Rocket spent his first few weeks sleeping in a crate outside the front door. It was a high quality crate with a cover, bedding, and toys. From one person’s perspective, he had everything he needed…and wasn’t it better than being on the street? From another point of view, someone easily could have thought he needed to be inside the house (in the crate). From yet another outsider, perhaps he should have been in the house, not in a crate. At the end of the night, he was safe, that was the bottom line. He was also constantly covered in poo. Crate training—designed to housetrain a dog, provide him with a comfortable den, and keep the dog safe—was not working for a puppy so heavily medicated that he could not control his bowels. Rocket whined. All. Night. Long.
It wasn’t long before Rocket came inside to sleep. The crate stayed out. I was tired of not knowing why he was whining. Was he lonely? Was it separation anxiety? Did he really need to go that much? Had I spent the week conditioning him to whine all night by letting him out each time? Ironically, I was trying to avoid a mess in the morning by letting him out over and over. But all of the up/down/up/down with no poops only left me exhausted to the point I would sleep through his real “I have to go now” whine, and still wake up to a white dog turned brown from extreme amounts of feces. “Where is this shit coming from?” came out of my mouth every day. I wonder if Rocket thought that was a command.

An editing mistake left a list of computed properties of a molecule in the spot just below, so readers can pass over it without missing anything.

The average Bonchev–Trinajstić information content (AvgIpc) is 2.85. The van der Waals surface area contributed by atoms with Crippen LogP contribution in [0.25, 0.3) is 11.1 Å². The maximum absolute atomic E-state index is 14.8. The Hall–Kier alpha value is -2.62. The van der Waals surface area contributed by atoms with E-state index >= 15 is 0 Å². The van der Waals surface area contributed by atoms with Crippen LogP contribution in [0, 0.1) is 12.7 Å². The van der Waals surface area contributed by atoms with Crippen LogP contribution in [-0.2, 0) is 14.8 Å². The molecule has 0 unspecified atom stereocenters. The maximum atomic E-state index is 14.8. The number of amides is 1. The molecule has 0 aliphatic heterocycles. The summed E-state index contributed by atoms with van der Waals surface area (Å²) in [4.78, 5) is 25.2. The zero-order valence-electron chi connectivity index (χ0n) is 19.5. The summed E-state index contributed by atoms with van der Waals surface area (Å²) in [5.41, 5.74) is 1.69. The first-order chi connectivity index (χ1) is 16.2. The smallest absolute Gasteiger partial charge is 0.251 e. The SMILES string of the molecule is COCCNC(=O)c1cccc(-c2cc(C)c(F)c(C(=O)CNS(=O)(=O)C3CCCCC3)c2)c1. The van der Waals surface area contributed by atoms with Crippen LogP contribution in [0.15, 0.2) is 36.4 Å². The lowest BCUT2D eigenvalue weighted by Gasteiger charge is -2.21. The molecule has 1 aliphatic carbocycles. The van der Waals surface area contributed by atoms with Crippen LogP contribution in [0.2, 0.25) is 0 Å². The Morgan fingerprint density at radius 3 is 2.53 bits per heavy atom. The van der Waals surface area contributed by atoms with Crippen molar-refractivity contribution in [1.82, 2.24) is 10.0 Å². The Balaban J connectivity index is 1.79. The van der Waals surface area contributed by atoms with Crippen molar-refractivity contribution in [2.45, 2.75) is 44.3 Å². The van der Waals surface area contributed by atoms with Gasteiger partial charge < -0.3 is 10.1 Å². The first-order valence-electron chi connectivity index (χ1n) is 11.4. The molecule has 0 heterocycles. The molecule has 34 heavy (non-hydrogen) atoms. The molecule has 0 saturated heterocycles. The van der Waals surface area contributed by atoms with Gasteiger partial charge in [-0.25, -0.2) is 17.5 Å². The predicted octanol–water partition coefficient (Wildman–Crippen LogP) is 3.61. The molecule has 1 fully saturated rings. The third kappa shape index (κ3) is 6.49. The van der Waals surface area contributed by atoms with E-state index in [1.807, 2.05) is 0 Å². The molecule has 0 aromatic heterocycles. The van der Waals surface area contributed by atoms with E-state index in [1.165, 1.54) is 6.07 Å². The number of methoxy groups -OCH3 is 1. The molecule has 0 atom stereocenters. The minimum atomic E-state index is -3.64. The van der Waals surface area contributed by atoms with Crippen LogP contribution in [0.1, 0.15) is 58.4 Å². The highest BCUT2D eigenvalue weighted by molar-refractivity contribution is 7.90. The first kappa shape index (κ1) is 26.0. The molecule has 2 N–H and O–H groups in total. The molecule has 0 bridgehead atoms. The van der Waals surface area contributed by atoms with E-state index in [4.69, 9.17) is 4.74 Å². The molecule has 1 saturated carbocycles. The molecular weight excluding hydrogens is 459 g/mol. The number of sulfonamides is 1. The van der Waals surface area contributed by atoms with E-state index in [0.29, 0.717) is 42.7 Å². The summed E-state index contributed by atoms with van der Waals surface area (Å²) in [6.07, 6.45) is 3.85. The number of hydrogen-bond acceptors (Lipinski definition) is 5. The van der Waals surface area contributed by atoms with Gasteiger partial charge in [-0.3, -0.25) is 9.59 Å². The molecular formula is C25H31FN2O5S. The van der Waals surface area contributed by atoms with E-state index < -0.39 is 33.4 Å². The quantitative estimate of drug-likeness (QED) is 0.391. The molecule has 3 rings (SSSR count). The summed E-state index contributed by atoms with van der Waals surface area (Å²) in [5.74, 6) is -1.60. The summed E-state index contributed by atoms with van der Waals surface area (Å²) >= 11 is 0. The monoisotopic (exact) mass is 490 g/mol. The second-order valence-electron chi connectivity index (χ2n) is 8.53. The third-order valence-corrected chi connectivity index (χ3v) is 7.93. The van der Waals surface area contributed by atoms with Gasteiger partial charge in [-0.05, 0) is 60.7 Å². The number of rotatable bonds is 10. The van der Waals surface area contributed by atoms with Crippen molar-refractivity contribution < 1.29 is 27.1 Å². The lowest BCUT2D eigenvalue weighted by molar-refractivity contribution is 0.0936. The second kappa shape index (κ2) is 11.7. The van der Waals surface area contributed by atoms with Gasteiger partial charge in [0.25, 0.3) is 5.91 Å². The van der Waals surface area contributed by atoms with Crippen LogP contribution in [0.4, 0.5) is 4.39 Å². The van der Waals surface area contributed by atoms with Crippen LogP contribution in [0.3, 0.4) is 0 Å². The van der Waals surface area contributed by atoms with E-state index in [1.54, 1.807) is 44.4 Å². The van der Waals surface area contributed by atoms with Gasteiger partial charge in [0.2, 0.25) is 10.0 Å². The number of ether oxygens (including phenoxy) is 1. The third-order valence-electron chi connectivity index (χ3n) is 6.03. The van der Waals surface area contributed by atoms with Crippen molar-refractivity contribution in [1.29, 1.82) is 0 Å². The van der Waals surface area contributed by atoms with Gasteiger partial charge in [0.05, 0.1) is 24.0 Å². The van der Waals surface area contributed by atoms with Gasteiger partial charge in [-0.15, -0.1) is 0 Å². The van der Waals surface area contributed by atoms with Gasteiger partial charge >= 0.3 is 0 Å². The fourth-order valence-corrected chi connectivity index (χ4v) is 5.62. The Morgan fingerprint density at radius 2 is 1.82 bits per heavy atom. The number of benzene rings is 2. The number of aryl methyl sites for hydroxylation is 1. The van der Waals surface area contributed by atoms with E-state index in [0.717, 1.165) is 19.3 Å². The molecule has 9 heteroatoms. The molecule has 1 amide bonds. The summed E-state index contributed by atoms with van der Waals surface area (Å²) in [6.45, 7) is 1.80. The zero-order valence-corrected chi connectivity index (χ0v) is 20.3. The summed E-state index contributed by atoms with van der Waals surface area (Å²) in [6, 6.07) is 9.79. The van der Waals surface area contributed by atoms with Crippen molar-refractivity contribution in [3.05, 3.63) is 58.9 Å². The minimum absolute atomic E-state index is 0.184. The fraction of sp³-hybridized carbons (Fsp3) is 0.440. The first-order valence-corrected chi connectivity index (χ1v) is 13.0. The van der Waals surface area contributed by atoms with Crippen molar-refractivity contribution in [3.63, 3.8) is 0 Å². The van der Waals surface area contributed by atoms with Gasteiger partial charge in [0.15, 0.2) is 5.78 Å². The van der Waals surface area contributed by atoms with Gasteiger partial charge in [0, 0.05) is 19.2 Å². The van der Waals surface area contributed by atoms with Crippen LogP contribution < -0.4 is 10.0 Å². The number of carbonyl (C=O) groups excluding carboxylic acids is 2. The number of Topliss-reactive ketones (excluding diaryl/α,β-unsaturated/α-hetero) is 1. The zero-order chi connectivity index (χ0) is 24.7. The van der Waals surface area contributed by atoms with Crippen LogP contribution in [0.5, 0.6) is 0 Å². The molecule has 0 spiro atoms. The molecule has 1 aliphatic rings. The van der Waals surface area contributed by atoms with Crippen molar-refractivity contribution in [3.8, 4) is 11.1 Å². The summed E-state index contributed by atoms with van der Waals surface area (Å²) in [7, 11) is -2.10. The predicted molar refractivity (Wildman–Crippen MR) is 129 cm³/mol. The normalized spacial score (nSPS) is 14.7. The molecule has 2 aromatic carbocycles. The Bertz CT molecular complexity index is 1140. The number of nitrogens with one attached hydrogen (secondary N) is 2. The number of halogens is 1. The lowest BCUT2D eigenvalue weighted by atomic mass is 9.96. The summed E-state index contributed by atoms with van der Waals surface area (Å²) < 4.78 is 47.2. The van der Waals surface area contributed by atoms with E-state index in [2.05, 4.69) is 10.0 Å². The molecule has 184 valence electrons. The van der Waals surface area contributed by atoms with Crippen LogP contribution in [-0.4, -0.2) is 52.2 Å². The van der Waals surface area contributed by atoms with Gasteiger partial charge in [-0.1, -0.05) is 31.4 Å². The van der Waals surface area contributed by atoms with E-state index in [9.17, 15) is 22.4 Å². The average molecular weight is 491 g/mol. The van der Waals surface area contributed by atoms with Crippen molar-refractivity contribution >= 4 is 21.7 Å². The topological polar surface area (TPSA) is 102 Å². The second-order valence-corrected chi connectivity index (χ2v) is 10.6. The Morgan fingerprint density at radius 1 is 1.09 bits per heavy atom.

So I bought him a bed. Then two, then three. And piled them up on the floor next to my bed. (The beds weren’t for him, they were for me. I was trying to purchase away the guilt I felt for having left him outside in the crate for two long weeks. Rocket chewed them up and spit them out. I found this very symbolic. And expensive).
There was no guarantee that this poo-fest would end until Rocket was off of his medicine. Lucky human I am, if I have to go to the bathroom in the middle of the night, all I had to do is stand up (without whining) and walk to the toilet. Puppies don’t have that luxury. Soon after moving inside for the night, Rocket followed my example of going to the bathroom without whining. He just started going. All. Over the Place. And when I got up to use the bathroom, I had to step in that same “all over the place” area to get there. I started whining. And taking mini-showers twice a night. Yes, the whining had transferred to me, and there was no guarantee I would stop whining until Rocket was off his medication.
I should have re-written the old “prayer” about things that go bump in the night, perhaps then I would have taken fewer foot showers at midnight…
“From ghoulies and ghosties, and four-legged beasties, and things that go squish in the night, good Lord deliver us. Amen.”
I also should have consulted a trainer. And started wearing slippers. Rocket no longer goes poo in the night; but I use a nightlight, just in case.